Upon compression, a pattern or corrugation 257 is impressed on insertion portion 270 and, upon the mortar of bed joint 130 flowing around the insertion portion 270, the mortar flows into the corrugation 257. For enhanced holding, the corrugations 257 are, upon installation, substantially parallel to the x-axis 134. In this embodiment, the pattern 247 is shown impressed on only one side thereof; however, it is within the contemplation of this disclosure that corrugations or other patterning could be impressed on other surfaces of the insertion portion 270. Other patterns such as a waffle-like, cellular structure and similar structures optionally replace the corrugations. With the veneer tie 244 constructed as described, the veneer tie 244 is characterized by maintaining substantially all the tensile strength as prior to compression while acquiring a desired low profile.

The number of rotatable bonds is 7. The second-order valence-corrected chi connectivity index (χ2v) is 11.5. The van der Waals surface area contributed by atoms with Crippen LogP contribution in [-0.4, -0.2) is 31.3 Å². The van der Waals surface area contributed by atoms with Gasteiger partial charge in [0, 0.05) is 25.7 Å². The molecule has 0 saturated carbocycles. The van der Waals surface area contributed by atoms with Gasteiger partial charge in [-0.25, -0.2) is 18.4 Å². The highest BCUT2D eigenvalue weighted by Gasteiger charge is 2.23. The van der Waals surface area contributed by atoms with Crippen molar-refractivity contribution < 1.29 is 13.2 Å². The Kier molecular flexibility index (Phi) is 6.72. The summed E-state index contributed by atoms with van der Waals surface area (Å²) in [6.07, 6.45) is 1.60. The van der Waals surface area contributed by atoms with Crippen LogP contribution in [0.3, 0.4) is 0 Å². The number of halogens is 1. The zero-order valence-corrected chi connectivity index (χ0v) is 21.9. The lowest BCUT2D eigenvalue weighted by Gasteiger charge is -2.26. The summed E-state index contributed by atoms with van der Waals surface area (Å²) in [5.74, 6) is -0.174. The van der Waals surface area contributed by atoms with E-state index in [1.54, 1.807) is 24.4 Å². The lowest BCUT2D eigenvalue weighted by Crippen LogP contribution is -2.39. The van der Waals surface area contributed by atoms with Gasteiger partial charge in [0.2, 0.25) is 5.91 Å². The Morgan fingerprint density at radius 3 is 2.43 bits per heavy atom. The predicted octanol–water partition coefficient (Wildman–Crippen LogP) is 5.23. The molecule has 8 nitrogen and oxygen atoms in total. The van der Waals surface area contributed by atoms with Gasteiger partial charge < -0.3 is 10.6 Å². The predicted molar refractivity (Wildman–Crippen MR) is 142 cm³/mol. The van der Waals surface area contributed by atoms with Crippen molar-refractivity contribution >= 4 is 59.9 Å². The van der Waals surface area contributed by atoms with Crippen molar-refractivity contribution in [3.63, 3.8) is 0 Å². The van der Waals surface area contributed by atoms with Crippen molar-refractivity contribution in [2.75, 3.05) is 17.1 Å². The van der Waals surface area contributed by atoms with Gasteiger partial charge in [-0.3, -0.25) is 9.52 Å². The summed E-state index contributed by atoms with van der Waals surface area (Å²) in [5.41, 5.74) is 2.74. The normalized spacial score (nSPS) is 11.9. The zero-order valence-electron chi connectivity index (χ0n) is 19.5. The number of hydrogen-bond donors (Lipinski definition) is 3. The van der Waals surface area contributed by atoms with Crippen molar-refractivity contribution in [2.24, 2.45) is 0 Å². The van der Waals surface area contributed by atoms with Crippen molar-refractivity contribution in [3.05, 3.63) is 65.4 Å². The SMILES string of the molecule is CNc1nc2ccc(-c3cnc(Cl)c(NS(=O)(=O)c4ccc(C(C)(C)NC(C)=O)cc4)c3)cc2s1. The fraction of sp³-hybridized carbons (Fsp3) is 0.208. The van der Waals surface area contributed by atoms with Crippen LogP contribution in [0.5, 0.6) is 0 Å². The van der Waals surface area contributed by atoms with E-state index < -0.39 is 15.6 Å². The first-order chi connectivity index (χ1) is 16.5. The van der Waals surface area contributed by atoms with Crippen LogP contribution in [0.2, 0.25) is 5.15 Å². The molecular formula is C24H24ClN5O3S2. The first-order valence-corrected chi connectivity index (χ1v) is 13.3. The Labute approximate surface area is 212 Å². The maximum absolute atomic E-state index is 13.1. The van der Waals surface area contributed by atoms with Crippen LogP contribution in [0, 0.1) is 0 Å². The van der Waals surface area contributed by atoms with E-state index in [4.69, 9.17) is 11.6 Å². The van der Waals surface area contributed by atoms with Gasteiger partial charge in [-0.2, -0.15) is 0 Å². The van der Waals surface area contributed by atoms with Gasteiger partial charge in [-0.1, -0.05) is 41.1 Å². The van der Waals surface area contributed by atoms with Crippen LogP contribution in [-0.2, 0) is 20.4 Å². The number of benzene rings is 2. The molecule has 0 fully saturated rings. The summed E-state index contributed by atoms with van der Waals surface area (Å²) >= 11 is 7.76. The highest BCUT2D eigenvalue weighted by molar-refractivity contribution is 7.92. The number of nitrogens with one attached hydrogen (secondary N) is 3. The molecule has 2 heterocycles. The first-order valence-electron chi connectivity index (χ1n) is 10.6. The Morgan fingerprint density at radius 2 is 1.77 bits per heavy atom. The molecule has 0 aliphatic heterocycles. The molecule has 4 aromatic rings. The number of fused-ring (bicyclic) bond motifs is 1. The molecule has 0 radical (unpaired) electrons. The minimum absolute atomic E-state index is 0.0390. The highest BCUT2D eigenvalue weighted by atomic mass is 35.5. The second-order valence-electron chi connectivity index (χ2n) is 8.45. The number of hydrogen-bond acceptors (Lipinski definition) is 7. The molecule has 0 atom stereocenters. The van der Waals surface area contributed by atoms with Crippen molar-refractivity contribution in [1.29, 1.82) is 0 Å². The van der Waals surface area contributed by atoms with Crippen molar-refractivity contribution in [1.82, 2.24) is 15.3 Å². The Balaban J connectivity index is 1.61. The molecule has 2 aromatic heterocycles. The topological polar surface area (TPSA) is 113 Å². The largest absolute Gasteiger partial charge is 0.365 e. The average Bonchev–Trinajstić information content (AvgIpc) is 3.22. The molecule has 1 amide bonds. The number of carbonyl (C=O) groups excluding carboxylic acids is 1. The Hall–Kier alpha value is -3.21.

The insertion portion 270 is optionally configured (as shown in FIG. 8) to accommodate therewithin a reinforcement wire or straight wire member 271 of predetermined diameter. The insertion portion 270 has a compression 273 dimensioned to interlock with the reinforcement wire 271. With this configuration, the bed joint height specification is readily maintained and the reinforcing wire 271 interlocks with the veneer tie 244 within the 0.300-inch tolerance, thereby forming a seismic construct.